Although, of course, given the rootedness in the language of the word “information”, which usually denotes some important content for the recipient, transmitted using a text (written or oral), it is advisable to leave the word “information” to denote the concept of “information”. With this in mind, the final version of the sentence from our example should be written as follows: “Among data is on the disk messagewhich contains informationconfirming my knowledge“. Such a terminological decision emphasizes that data in general and any structured fragments of them (text messages) in themselves, before and outside of their reading, are not information. Information from the data can only be extracted by an actor who knows the meanings of the signs, the set of which is the data. It is the information extracted from the data in the form of thoughts (structures of concepts) that is the information that can be used in the activity of the actor. And the use of two terms – “information” and “knowledge” – is necessary to indicate that we call information the received content that can change our state at the time of receipt, in contrast to knowledge that has already been accumulated and used as needed.

The use of the word “information” to denote the concept of “information” is the most acceptable not only in my opinion, but also in the opinion of the compilers of many reference books:

  • information – information perceived by a person and (or) special devices … [ГОСТ 7.0-99];

  • information – information transmitted by one person to another person orally, in writing or in some other way … [БСЭ, 1980];

  • information – information is primarily an interpretation (meaning) … [ISO/IEC/IEEE 24765:2010];

  • information – the content of the message or signal; information considered in the process of their transmission or perception … [Терминологический словарь, 1991].

Once again, I emphasize: the above definitions are not about what information “really” is, not about the fact that we all must accept the formula “information is information” and abandon other options for using the word. These definitions only fix the convention on the use of the word “information”, which can be reached, say, in some project. Participants in another project may well agree to designate the word “information” data. Then for them the sentence from our example will sound like this: “Among information is on the disk messagewhich has intelligenceconfirming my knowledge”. Saying the phrases “write information to disk”, “archive information”, “transfer information”, the participants of this project will understand that it is only and exclusively about a set of characters, and not about a message, information or knowledge.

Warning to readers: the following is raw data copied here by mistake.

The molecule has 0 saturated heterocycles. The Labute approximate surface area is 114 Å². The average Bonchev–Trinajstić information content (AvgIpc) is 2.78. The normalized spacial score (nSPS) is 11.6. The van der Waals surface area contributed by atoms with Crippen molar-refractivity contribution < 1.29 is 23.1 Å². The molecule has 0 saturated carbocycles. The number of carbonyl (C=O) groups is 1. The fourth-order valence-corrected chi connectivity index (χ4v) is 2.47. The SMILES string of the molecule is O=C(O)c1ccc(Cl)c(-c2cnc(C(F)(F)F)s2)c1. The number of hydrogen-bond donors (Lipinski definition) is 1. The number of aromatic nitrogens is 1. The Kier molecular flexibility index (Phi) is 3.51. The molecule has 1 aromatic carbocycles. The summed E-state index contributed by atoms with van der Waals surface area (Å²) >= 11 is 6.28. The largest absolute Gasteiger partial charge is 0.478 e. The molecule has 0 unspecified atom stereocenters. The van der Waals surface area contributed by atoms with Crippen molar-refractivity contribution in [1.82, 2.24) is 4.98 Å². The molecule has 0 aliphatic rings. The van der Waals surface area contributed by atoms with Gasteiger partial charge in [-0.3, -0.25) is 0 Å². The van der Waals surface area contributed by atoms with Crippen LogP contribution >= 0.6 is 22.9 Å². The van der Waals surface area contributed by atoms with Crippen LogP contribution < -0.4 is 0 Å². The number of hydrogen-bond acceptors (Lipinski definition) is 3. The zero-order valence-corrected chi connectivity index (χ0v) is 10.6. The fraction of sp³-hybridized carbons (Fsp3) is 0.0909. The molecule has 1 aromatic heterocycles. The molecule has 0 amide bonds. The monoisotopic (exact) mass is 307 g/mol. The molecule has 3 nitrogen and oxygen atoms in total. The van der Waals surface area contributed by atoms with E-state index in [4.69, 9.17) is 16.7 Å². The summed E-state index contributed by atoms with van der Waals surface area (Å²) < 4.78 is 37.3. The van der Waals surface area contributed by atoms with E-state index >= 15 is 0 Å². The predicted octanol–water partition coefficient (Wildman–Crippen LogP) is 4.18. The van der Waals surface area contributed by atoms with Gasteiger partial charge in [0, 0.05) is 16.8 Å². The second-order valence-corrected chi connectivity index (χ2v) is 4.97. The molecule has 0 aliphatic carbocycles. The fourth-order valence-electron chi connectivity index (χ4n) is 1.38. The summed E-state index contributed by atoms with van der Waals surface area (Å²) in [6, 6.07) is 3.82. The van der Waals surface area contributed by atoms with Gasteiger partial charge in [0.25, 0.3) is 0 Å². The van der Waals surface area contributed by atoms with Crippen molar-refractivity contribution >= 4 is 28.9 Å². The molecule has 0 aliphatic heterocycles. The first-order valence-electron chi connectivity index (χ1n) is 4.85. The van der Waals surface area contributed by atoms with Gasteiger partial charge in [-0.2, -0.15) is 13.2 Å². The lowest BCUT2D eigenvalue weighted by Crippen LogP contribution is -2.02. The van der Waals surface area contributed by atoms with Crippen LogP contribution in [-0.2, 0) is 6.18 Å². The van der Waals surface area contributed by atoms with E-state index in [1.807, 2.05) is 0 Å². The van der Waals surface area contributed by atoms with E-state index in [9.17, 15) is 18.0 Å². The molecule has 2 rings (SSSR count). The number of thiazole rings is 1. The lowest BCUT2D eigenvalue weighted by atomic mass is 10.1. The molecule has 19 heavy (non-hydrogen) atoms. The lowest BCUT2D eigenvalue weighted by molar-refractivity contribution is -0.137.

As I mentioned at the beginning of the text, the word “information” is used to denote not only such concepts as ‘data’, ‘message’, ‘information’, ‘knowledge’, but also such as the “measure of system organization” in cybernetics or “universal property of matter” in philosophy. But even in these subject areas (especially, of course, in philosophy) there is no consensus. We open books on cybernetics and read that information is “uncertainty removed” (Shannon), “denial of entropy” (Brillouin), “measure of complexity of structures” (Mol), “probability of choice” (Yaglom), “indistinguishability removed, transfer of diversity , a measure of change in time and space in the structural diversity of systems” (Ashby). Or from the philosophical “heritage” (without authors): “universal property of matter”, “non-material component of the material world”, “reflection in the minds of people of objective cause-and-effect relationships”, “content of reflection processes”, “one of the properties of objects, phenomena , processes of objective reality”. That is the same game.

In conclusion, it remains only to repeat the idea that I wanted to convey with this text: there is no basic, multifaceted entity that could be called the word “information”, but there are many more or less fixed concepts that in different subject areas, by different people, are denoted by this word. You just have to deal with this kind of situation. And each time, meeting the word “information” in the text, ask yourself the question in what sense the author uses it. And when you want to write the word “information”, it is better to replace it with another one, knowing that there will definitely be a reader who understands it differently than you do. Although this does not apply to everyday conversations, in which information is most often received information.


  1. Shannon K.E. Symbolic analysis of relay and switching circuits / K.E.Shannon // Works on information theory and cybernetics. Translation from English. Edited by R.L. Dobrushin and O.B. Lupanova: foreword by A.I. Kolmogorov. – M.: Nauka, ch. ed. Phys.-Math. literature. – 1963. – S. 333-402.

  2. Ross Ashby. Introduction to Cybernetics / Ross Ashby. – M.: Ed. in. lit., 1959. – 432p.

  3. Mol A. Theory of information and aesthetic education / A. Mol. – M.: Mir. – 1966. -352p.

  4. Brillouin L. Science and information theory / L. Brillouin. – M.: Ed. Phys.-Math. Literature, 1960. – 392p.